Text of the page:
I wear Merrell barefoot shoes, and stand on a doubled-over mat so that only the balls of my feet touch the ground. This forces me to have good, active posture. When I feel like sitting, I use the other part of the L, which is normal height, and sit on a ball chair.

I feel that it is a fantastic situation.
posted by rockindata at 8:08 PM on January 30, 2013

Response by poster: Link doesn't seem to work, rockindata?

If you have poor postural habits when sitting, you are overwhelmingly likely to have them whilst standing too, thus the type of desk (or chair, or stool, or gym ball or unicycle) you choose to work at is really immaterial to your long term health and fitness prospects.

Do you have a citation for that? I'm curious because when I am standing it is physically impossible for me to slouch forward the way I do in my chair. I simply cannot do it because it requires the base of my chair...if I am not sitting and tried to slouch forward the way I typically do when reading/writing online, I would actually lose my balance. My guess is that by standing, and having the monitor at an appropriate eye height, I would not even be inclined to slouch. Leaning, as noted above, is probably the greatest risk, but that's not even slouching.
posted by Miko at 8:20 PM on January 30, 2013

I stood all day for about 7 months. Then I got pregnant and couldn't do it anymore. I miss it so much. I had an adjustable desk but I never adjusted it because I was really fond of standing all day.

It took me a very long time to get used to it and I eventually figured out I couldn't do it without really, really supportive shoes. But once I got used to it I loved it.
posted by town of cats at 9:06 PM on January 30, 2013

You asked for accessories recommendations. I read that Maria Popova, the editor of Brainpickings, works standing on a wobble board. You can read a bit more here (the fourth paragraph) and here (the 6th and 7th paragraph). Makes me want to try one!
posted by mugitusqueboom at 2:11 AM on January 31, 2013

We've just been through this is in our office. We found that anything with a 'therapeutic' label on it was incredibly expensive. (See also anything for babies or weddings.)

So! We bought a load of these - they're for musicians and are consequently super cheap (because, seriously, fuck those guys.)

I'm sure if you shop around you can find them even cheaper. The only limitation is that they're really only for laptops - though I find that you can quite comfortably repurpose the mouse holder thingy for beverages.
posted by Jofus at 6:21 AM on January 31, 2013 [2 favorites]

I'm back to sitting (for now) at my new job, but at my old one, I put a "kid's activity table" on top of one of the side of the L-shaped desk in my cube. The other side of the desk (without the table) had a regular office chair in case I ever needed to sit. Obviously, with my computer up on the table, there was no way to sit and use it, but the option to sit to do other things existed.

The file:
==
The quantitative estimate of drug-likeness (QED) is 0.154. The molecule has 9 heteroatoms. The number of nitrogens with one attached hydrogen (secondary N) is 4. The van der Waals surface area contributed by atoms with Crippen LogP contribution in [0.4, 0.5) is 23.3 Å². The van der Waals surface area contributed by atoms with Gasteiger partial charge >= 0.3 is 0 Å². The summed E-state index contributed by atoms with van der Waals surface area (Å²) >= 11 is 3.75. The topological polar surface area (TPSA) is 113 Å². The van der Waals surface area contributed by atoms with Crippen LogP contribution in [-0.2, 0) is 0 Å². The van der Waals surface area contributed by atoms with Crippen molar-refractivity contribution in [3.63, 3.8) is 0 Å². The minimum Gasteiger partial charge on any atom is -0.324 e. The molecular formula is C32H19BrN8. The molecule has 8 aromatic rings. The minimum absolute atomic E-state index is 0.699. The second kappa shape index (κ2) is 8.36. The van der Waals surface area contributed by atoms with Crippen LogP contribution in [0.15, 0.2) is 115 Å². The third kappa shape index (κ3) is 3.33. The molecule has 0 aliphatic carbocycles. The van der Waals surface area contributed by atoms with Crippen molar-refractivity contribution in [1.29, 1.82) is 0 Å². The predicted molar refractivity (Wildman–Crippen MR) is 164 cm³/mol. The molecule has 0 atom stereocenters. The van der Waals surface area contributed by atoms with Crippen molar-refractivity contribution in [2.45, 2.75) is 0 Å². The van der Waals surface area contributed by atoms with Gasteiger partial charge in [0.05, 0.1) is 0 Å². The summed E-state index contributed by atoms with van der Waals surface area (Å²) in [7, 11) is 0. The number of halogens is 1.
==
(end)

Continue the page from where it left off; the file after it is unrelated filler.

I had that desk for 18 months and didn't sit at it once. Like you, much of the time I had meetings for half of the day or more, but there were many days where I was at my desk for the majority of the day. Standing there was never really a problem for me.

I would definitely recommend a gel mat to stand on. Beyond that, I think experiences with these vary so much that you'll never know what works for you until you try it.
posted by SpiffyRob at 8:52 AM on January 31, 2013

rockindata's link broke. Here is the standing desk. Very charming!
posted by rhombus at 9:43 AM on January 31, 2013 [1 favorite]

I've been using a standing desk for a few years now. I tried it out by just putting my keyboard on a file box and looking down at my monitor. Not ergonomically correct, but it was a good way to get a feel for it.

I had various pieces of office furniture that acted as standing desks after that. Then my boss actually found me a standing desk at another location! Problem was that the surface was just a couple of inches too high. I installed a keyboard tray so that my elbows are at 90 degree angles when I'm typing and mousing.

As for feet and footwear - I am also a barefoot shoe wearer, and I find I'm more comfortable wearing no heels when I stand. (Bonus: plantar fasciitis totally disappeared once I made the transition to barefoot shoes.)

When I started, I was often wearing clogs or things with low heels. These definitely affected my posture and comfort, and often made me "too tall" for my desk.

And when I'm sick of sitting? I have a stool that I sit on. No need for an adjustable desk, just a higher chair!
posted by metarkest at 1:13 PM on January 31, 2013

Miko: Do you have a citation for that?

It's self-evident - if postural misalignment was fixed by just standing up, there'd be a lot less pain and debility going around. You may indeed find yourself less likely to slouch your shoulders when standing, but there's a great deal more to posture than what the shoulders are doing: the angles of the feet, ankles, knees, hips, pelvis/lumbar all figure too, and the long term effects of standing incorrectly are no better than those of sitting incorrectly:

Here are a few common examples poor standing posture.

The trouble with the whole 'standing desk = health!' fallacy is that it can trick you into believing that switching to what may well only be a different kind of wrong posture will be just as good as achieving the right posture. Training your brain to keep your entire body safely aligned 24/7 is the sole imperative; it's entirely free, and you're really no more or less likely to achieve it whether you hang out all day in a chair or on your feet.

By all means try a standing desk, just beware not buy into the manufacturer's marketing that the product is some magical panacea that obviates the responsibility you have to master your own body.
posted by Kandarp Von Bontee at 5:06 PM on January 31, 2013 [1 favorite]

Response by poster: It's self-evident

No, it's not really. The link looks quacky, and links to stuff that also looks quacky. That's exactly why I asked for a citation.

just beware not buy into the manufacturer's marketing that the product is some magical panacea that obviates the responsibility you have to master your own body.

Mmm hmm. Well, don't worry; I'm not "buying into" anything - I haven't as yet even been on a manufacturer's site. I'm just asking for people's own direct experiences with a standing desk, because I am tired of sitting all day.

Saying "good posture is important" is in general uncontroversial, so I'll take that much and leave the rest. Thanks.
posted by Miko at 7:28 PM on January 31, 2013